Ashley Gross

Business and Labor Reporter

Ashley Gross is KPLU's business and labor reporter, covering everything from Amazon.com and Boeing to garbage strikes. She joined the station in May 2012 after working for five years at WBEZ in Chicago, where she reported on business and the economy. Her work telling the human side of the mortgage crisis garnered awards from the Illinois Associated Press and the Chicago Headline Club. She's also reported for the Alaska Public Radio Network in Anchorage and for Bloomberg News in San Francisco.

She studied history at Brown University and earned a master's in international affairs at Columbia University. She grew up in Santa Fe, New Mexico. She lives in West Seattle with her husband and two sons.

One of Ashley's most memorable moments in radio happened several years ago in Northwest Alaska: "I was visiting an alcohol and drug rehab program in the tiny village of Selawik. It helps Alaska Natives recover by helping them get back in touch with their subsistence lifestyle. It was spring, which meant the river was still frozen - barely. We went out on snowmachines to go ice-fishing, but late in the day, as we headed back, the river had melted to the consistency of a Slurpee. It was a harrowing ride and a good lesson in trust - I rode with my eyes closed, clinging for dear life to the woman driving. A week later, three people drowned trying to ride a snowmachine over that river, and that's when I realized just how dangerous life in rural Alaska can be."

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Business
10:46 pm
Tue October 23, 2012

Is Amazon.com taking over the world?

soumit

Amazon.com recently gobbled up more than $1 billion dollars’ worth of real estate in Seattle’s South Lake Union neighborhood. The company is growing like crazy – we’ll hear on Thursday how fast quarterly sales and profit are growing. 

It’s spread way beyond retailing – the latest is that Amazon is functioning like a bank – lending money to its third-party merchants. It's just one of the many ways in which Amazon is flexing its muscles. 

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Business
8:24 am
Tue October 16, 2012

How do you say "globalization" in Wolof? Conference in Seattle focuses on translation

Washington state depends on exports – but the world’s many languages can be a barrier. Executives from 31 countries are gathering in Seattle this week to talk about translating everything from instruction manuals to smartphone apps.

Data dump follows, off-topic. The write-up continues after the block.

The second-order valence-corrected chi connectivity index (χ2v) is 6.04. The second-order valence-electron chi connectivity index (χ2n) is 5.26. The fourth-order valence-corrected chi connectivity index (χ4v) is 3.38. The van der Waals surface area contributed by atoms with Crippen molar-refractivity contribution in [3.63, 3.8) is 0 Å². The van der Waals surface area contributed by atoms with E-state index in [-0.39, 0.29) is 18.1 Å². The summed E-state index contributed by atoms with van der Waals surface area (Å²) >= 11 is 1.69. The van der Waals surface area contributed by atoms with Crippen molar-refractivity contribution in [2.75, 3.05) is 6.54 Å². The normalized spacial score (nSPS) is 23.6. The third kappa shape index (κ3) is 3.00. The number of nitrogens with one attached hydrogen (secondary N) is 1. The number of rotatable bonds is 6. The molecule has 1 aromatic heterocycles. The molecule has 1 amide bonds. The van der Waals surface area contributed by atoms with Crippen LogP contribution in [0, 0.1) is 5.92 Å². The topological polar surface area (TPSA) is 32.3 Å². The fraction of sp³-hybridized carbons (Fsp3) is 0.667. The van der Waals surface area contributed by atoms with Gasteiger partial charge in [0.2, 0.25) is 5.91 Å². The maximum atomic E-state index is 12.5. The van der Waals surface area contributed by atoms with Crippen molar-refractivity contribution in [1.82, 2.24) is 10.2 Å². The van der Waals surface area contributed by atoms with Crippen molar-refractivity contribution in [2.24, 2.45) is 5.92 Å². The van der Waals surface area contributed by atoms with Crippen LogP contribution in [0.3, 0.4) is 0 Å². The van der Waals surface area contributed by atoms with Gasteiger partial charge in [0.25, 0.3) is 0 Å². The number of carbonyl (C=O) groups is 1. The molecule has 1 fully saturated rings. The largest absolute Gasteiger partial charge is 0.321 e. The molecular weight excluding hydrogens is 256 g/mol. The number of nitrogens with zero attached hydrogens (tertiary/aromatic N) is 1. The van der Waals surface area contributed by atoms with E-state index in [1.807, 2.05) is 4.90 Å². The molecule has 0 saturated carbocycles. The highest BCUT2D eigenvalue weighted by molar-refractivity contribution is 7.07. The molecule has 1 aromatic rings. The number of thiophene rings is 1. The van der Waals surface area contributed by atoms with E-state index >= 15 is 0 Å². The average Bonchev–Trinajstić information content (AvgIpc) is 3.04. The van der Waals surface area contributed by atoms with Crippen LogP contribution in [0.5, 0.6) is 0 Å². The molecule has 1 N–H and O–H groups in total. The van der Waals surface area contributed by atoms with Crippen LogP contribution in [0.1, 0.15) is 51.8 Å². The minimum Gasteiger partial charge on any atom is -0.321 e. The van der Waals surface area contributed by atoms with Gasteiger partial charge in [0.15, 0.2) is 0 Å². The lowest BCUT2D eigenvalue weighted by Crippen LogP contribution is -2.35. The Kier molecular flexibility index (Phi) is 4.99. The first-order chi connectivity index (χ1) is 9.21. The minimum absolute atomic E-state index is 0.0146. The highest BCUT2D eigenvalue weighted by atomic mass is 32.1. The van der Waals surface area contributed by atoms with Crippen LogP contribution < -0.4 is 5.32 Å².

To hear the complete story, click on the "listen" button above.

Business
10:09 am
Thu October 11, 2012

Tully's Coffee files for Chapter 11 bankruptcy protection

Andrew Buckingham

The Seattle-based coffee chain Tully’s says it’s going to reorganize under chapter 11 bankruptcy. Tully’s has long struggled to find a profitable niche amid fierce competition from its hometown rival Starbucks. A string of CEOs tried and failed to turn the company around.

Scott Pearson has been at the helm for a year and a half. He says expensive leases signed in the boom years have weighed the company down. Competition has also hurt.

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If Its Legal...?
5:00 am
Thu October 11, 2012

Will 'cannabis lounges' pop up if marijuana is legalized?

Bubble gum-flavored marijuana snow cones? Just one of the many options available at the Medical Cannabis Cup
Ashley Gross KPLU

Washington voters are weighing whether to become the first state to legalize marijuana. All this week in our series "If it’s legal: Five ways legal pot could affect your life," KPLU reporters have been imagining what the future could look like if it passes. Today, we check out the night-life scene, which could include a new version of BYOB – Bring Your Own Brownie. 

Say we fast-forward into the future. The legalization measure has just gone into effect. Where will people use marijuana? Will the guy you pass walking his dog be smoking a joint? Will you see people at a bar sharing their pot brownies?

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Business
1:04 pm
Tue October 2, 2012

Forty percent of jobs in Washington state are tied to trade

Even barista jobs at Starbucks can be connected to trade, if the customer is from a different country
Hawkins Multimedia

Trade is even more important to Washington state’s economy than previously thought. A new report says 40 percent of jobs in the state are connected to exports and imports.

A lot of that trade, of course, stems from very expensive airplanes produced and shipped from Washington. But the new report from two trade booster groups sheds light on other parts of our state’s economy connected to trade - like international tourism.

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Business
3:11 pm
Fri September 28, 2012

Potential longshoremen strike temporarily averted, easing farmers' concerns

Seattle's grain terminal
Joe Mabel

Update: A potential strike by longshoremen in the Pacific Northwest has been temporarily averted, according to a spokesman for the grain terminal operators.  The terminal operators have been trying to reach a new contract with longshoremen at six ports in Washington and Oregon.

Pat McCormick of the Pacific Northwest Grain Handlers' Association, which represents the terminal operators, says the two sides have agreed to continue talks into mid-October even though the contract expires this Sunday.

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Business
11:19 am
Wed September 26, 2012

Boeing responds to fear that some retirees could lose medical coverage